Xu, Hongteng (Georgia Institute of Technology) | Yu, Licheng (University of North Carolina at Chapel Hill) | Luo, Dixin (Shanghai Jiao Tong University) | Zha, Hongyuan (Georgia Institute of Technology and East China Normal University) | Xu, Yi (Shanghai Jiao Tong University)
In this paper, we propose a novel dictionary learning method in the semi-supervised setting by dynamically coupling graph and group structures. To this end, samples are represented by sparse codes inheriting their graph structure while the labeled samples within the same class are represented with group sparsity, sharing the same atoms of the dictionary. Instead of statically combining graph and group structures, we take advantage of them in a mutually reinforcing way — in the dictionary learning phase, we introduce the unlabeled samples into groups by an entropy-based method and then update the corresponding local graph, resulting in a more structured and discriminative dictionary. We analyze the relationship between the two structures and prove the convergence of our proposed method. Focusing on image classification task, we evaluate our approach on several datasets and obtain superior performance compared with the state-of-the-art methods, especially in the case of only a few labeled samples and limited dictionary size.
Dai, Xin-Yu (State Key Laboratory for Novel Software Technology, Nanjing University) | Zhang, Jian-Bing (State Key Laboratory for Novel Software Technology, Nanjing University) | Huang, Shu-Jian (State Key Laboratory for Novel Software Technology, Nanjing University) | Chen, Jia-Jun (State Key Laboratory for Novel Software Technology, Nanjing University) | Zhou, Zhi-Hua (State Key Laboratory for Novel Software Technology, Nanjing University)
In many learning tasks with structural properties, structural sparsity methods help induce sparse models, usually leading to better interpretability and higher generalization performance. One popular approach is to use group sparsity regularization that enforces sparsity on the clustered groups of features, while another popular approach is to adopt graph sparsity regularization that considers sparsity on the link structure of graph embedded features. Both the group and graph structural properties co-exist in many applications. However, group sparsity and graph sparsity have not been considered simultaneously yet. In this paper, we propose a g 2 -regularization that takes group and graph sparsity into joint consideration, and present an effective approach for its optimization. Experiments on both synthetic and real data show that, enforcing group-graph sparsity lead to better performance than using group sparsity or graph sparsity only.
We analyze the necessary number of samples for sparse vector recovery in a noisy linear prediction setup. This model includes problems such as linear regression and classification. We focus on structured graph models. In particular, we prove that sufficient number of samples for the weighted graph model proposed by Hegde and others is also necessary. We use the Fano's inequality on well constructed ensembles as our main tool in establishing information theoretic lower bounds.
Group sparsity has drawn much attention in machine learning. However, existing work can handle only datasets with certain group structures, where each sample has a certain membership with one or more groups. This paper investigates the learning of sparse representations from datasets with uncertain group structures, where each sample has an uncertain member-ship with all groups in terms of a probability distribution. We call this problem uncertain group sparse representation (UGSR in short), which is a generalization of the standard group sparse representation (GSR). We formulate the UGSR model and propose an efficient algorithm to solve this problem. We apply UGSR to text emotion classification and aging face recognition. Experiments show that UGSR outperforms standard sparse representation (SR) and standard GSR as well as fuzzy kNN classification.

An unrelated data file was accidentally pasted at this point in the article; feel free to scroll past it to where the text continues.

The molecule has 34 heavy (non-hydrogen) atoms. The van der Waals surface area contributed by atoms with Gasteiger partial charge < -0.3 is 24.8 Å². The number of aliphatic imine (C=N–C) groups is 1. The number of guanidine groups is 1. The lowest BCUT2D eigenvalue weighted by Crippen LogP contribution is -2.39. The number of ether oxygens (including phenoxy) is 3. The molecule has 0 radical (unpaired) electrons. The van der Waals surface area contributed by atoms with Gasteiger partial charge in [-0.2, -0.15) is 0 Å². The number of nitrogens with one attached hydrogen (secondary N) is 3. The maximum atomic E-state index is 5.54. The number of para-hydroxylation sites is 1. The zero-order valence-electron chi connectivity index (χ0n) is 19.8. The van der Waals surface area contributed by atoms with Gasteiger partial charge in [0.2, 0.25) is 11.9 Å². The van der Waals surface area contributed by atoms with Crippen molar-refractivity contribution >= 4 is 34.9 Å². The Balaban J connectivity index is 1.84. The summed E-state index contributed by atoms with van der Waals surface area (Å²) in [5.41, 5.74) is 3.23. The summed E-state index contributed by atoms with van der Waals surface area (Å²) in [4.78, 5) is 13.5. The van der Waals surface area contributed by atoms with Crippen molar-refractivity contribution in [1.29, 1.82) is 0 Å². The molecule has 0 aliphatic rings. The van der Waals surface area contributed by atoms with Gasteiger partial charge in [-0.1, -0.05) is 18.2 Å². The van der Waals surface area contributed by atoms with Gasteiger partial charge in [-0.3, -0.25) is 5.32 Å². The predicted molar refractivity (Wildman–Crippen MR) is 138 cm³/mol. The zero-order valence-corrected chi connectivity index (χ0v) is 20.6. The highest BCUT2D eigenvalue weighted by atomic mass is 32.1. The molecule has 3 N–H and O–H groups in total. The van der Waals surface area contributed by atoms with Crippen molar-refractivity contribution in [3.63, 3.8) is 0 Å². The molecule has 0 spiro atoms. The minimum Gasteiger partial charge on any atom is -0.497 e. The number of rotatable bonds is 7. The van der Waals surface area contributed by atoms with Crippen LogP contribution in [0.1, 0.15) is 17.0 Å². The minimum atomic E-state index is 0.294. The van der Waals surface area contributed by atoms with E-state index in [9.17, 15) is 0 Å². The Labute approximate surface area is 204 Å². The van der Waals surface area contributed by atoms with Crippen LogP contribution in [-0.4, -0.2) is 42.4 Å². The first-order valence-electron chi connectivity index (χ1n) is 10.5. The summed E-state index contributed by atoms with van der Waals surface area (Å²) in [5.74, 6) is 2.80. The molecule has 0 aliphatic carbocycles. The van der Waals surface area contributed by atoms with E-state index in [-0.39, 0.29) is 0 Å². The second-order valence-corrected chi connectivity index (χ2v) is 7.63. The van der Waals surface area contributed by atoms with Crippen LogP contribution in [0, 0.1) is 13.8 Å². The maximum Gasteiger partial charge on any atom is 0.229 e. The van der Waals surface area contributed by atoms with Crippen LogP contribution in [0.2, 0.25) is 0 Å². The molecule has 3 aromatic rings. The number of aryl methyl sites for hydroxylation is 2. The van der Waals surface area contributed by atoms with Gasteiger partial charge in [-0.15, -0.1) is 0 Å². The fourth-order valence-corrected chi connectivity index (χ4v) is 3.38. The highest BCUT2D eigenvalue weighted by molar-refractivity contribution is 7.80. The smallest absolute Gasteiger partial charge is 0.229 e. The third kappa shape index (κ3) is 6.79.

In this paper, we consider the Graphical Lasso (GL), a popular optimization problem for learning the sparse representations of high-dimensional datasets, which is well-known to be computationally expensive for large-scale problems. Recently, we have shown that the sparsity pattern of the optimal solution of GL is equivalent to the one obtained from simply thresholding the sample covariance matrix, for sparse graphs under different conditions. We have also derived a closed-form solution that is optimal when the thresholded sample covariance matrix has an acyclic structure. As a major generalization of the previous result, in this paper we derive a closed-form solution for the GL for graphs with chordal structures. We show that the GL and thresholding equivalence conditions can significantly be simplified and are expected to hold for high-dimensional problems if the thresholded sample covariance matrix has a chordal structure. We then show that the GL and thresholding equivalence is enough to reduce the GL to a maximum determinant matrix completion problem and drive a recursive closed-form solution for the GL when the thresholded sample covariance matrix has a chordal structure. For large-scale problems with up to 450 million variables, the proposed method can solve the GL problem in less than 2 minutes, while the state-of-the-art methods converge in more than 2 hours.